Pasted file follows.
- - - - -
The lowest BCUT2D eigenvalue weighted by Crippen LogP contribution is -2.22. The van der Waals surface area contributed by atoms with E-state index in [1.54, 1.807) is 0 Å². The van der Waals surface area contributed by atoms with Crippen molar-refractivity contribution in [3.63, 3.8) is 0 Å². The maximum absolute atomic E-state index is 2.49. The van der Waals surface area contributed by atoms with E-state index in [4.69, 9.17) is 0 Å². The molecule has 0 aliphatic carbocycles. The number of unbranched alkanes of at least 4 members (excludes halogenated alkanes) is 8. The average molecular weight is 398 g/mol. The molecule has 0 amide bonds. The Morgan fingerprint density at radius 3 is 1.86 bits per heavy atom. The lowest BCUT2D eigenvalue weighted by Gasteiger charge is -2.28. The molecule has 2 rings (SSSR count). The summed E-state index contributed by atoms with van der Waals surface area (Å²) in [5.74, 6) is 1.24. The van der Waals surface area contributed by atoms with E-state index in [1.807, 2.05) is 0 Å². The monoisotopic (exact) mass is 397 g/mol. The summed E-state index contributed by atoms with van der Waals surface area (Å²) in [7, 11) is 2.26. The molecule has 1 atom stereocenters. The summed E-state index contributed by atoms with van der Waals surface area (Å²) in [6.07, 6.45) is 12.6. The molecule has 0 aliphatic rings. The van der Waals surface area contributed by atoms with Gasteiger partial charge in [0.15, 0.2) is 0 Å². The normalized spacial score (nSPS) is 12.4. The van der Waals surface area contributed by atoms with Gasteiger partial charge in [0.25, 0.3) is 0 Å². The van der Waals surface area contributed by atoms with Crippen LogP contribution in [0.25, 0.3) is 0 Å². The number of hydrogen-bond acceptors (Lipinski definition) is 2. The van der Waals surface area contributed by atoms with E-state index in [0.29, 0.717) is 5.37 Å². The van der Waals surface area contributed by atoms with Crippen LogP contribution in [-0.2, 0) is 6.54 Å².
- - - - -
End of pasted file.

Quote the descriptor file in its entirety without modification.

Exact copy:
The lowest BCUT2D eigenvalue weighted by Crippen LogP contribution is -2.22. The van der Waals surface area contributed by atoms with E-state index in [1.54, 1.807) is 0 Å². The van der Waals surface area contributed by atoms with Crippen molar-refractivity contribution in [3.63, 3.8) is 0 Å². The maximum absolute atomic E-state index is 2.49. The van der Waals surface area contributed by atoms with E-state index in [4.69, 9.17) is 0 Å². The molecule has 0 aliphatic carbocycles. The number of unbranched alkanes of at least 4 members (excludes halogenated alkanes) is 8. The average molecular weight is 398 g/mol. The molecule has 0 amide bonds. The Morgan fingerprint density at radius 3 is 1.86 bits per heavy atom. The lowest BCUT2D eigenvalue weighted by Gasteiger charge is -2.28. The molecule has 2 rings (SSSR count). The summed E-state index contributed by atoms with van der Waals surface area (Å²) in [5.74, 6) is 1.24. The van der Waals surface area contributed by atoms with E-state index in [1.807, 2.05) is 0 Å². The monoisotopic (exact) mass is 397 g/mol. The summed E-state index contributed by atoms with van der Waals surface area (Å²) in [7, 11) is 2.26. The molecule has 1 atom stereocenters. The summed E-state index contributed by atoms with van der Waals surface area (Å²) in [6.07, 6.45) is 12.6. The molecule has 0 aliphatic rings. The van der Waals surface area contributed by atoms with Gasteiger partial charge in [0.15, 0.2) is 0 Å². The normalized spacial score (nSPS) is 12.4. The van der Waals surface area contributed by atoms with Gasteiger partial charge in [0.25, 0.3) is 0 Å². The van der Waals surface area contributed by atoms with Crippen LogP contribution in [0.25, 0.3) is 0 Å². The number of hydrogen-bond acceptors (Lipinski definition) is 2. The van der Waals surface area contributed by atoms with E-state index in [0.29, 0.717) is 5.37 Å². The van der Waals surface area contributed by atoms with Crippen LogP contribution in [-0.2, 0) is 6.54 Å².